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Radiology Research and Practice
Volume 2011 (2011), Article ID 595627, 8 pages
http://dx.doi.org/10.1155/2011/595627
Review Article

Laser Ablation for Small Hepatocellular Carcinoma

1Department of Radiology and Diagnostic Imaging, Regina Apostolorum Hospital, Albano Laziale, 00041 Rome, Italy
2Ultrasound Unit Gastroenterology Department, S. Maria della Pietà Hospital, Casoria, 80026 Naples, Italy
3Hepatology Unit, A. Cardarelli Hospital, 80131 Naples, Italy

Received 13 July 2011; Accepted 20 October 2011

Academic Editor: David Maintz

Copyright © 2011 Claudio Maurizio Pacella et al. This is an open access article distributed under the Creative Commons Attribution License, which permits unrestricted use, distribution, and reproduction in any medium, provided the original work is properly cited.

Abstract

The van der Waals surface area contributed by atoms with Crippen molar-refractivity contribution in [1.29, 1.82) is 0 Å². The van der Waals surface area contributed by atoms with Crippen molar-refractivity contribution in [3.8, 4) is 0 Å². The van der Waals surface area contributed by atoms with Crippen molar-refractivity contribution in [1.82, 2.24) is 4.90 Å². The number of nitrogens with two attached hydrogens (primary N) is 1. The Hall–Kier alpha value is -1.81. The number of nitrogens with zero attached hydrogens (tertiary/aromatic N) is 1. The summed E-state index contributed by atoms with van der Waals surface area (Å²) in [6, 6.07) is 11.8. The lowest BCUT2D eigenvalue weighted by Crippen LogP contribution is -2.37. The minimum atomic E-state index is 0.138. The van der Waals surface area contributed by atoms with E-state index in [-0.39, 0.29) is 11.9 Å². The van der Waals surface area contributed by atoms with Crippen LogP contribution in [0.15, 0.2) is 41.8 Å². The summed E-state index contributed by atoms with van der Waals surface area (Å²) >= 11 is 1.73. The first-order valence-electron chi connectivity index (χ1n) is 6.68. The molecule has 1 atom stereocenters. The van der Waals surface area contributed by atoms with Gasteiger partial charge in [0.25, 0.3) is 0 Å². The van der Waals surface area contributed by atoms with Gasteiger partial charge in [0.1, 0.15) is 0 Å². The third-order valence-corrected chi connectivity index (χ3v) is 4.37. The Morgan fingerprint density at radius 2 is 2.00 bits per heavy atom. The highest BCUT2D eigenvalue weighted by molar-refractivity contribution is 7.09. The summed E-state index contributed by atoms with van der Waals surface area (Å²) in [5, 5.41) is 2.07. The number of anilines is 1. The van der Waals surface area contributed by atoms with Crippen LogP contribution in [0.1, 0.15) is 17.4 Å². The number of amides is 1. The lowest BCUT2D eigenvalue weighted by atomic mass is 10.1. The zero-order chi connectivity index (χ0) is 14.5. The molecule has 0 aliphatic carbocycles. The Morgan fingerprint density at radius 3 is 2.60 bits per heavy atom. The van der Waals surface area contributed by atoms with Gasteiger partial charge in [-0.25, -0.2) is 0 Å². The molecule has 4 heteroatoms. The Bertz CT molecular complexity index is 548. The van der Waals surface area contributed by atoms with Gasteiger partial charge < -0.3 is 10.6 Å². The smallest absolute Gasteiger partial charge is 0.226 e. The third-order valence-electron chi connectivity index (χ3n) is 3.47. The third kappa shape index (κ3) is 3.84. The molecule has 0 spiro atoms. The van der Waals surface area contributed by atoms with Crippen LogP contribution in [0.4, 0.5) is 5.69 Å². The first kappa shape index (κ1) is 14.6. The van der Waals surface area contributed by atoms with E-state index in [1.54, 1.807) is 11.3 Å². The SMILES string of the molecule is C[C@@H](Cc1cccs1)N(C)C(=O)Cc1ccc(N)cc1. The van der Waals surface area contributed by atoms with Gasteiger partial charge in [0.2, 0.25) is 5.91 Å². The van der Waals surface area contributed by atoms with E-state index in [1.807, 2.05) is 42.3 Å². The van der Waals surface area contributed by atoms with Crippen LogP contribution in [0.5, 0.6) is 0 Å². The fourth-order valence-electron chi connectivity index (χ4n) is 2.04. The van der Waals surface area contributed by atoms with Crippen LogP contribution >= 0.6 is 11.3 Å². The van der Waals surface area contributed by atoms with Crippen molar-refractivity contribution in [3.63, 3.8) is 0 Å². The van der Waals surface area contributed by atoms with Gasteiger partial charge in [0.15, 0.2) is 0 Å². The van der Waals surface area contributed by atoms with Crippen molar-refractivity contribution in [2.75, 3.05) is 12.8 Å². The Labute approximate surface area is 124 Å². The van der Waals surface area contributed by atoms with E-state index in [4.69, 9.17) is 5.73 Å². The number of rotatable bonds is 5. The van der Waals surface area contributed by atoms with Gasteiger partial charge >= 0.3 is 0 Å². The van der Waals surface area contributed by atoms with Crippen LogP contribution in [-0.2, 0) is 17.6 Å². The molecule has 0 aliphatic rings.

Hepatocellular carcinoma (HCC) is one of the most common malignancies worldwide and is increasingly detected at small size (<5 cm) owing to surveillance programmes in high-risk patients. For these cases, curative therapies such as resection, liver transplantation, or percutaneous ablation have been proposed. When surgical options are precluded, image-guided tumor ablation is recommended as the most appropriate therapeutic choice in terms of tumor local control, safety, and improvement in survival. Laser ablation (LA) represents one of currently available loco-ablative techniques: light is delivered via flexible quartz fibers of diameter from 300 to 600 μm inserted into tumor lesion through either fine needles (21g Chiba needles) or large-bore catheters. The thermal destruction of tissue is achieved through conversion of absorbed light (usually infrared) into heat. A range of different imaging modalities have been used to guide percutaneous laser ablation, but ultrasound and magnetic resonance imaging are most widely employed, according to local experience and resource availability. Available clinical data suggest that LA is highly effective in terms of tumoricidal capability with an excellent safety profile; the best results in terms of long-term survival are obtained in early HCC so that LA can be proposed not only in unresectable cases but, not differently from radiofrequency ablation, also as the first-line treatment.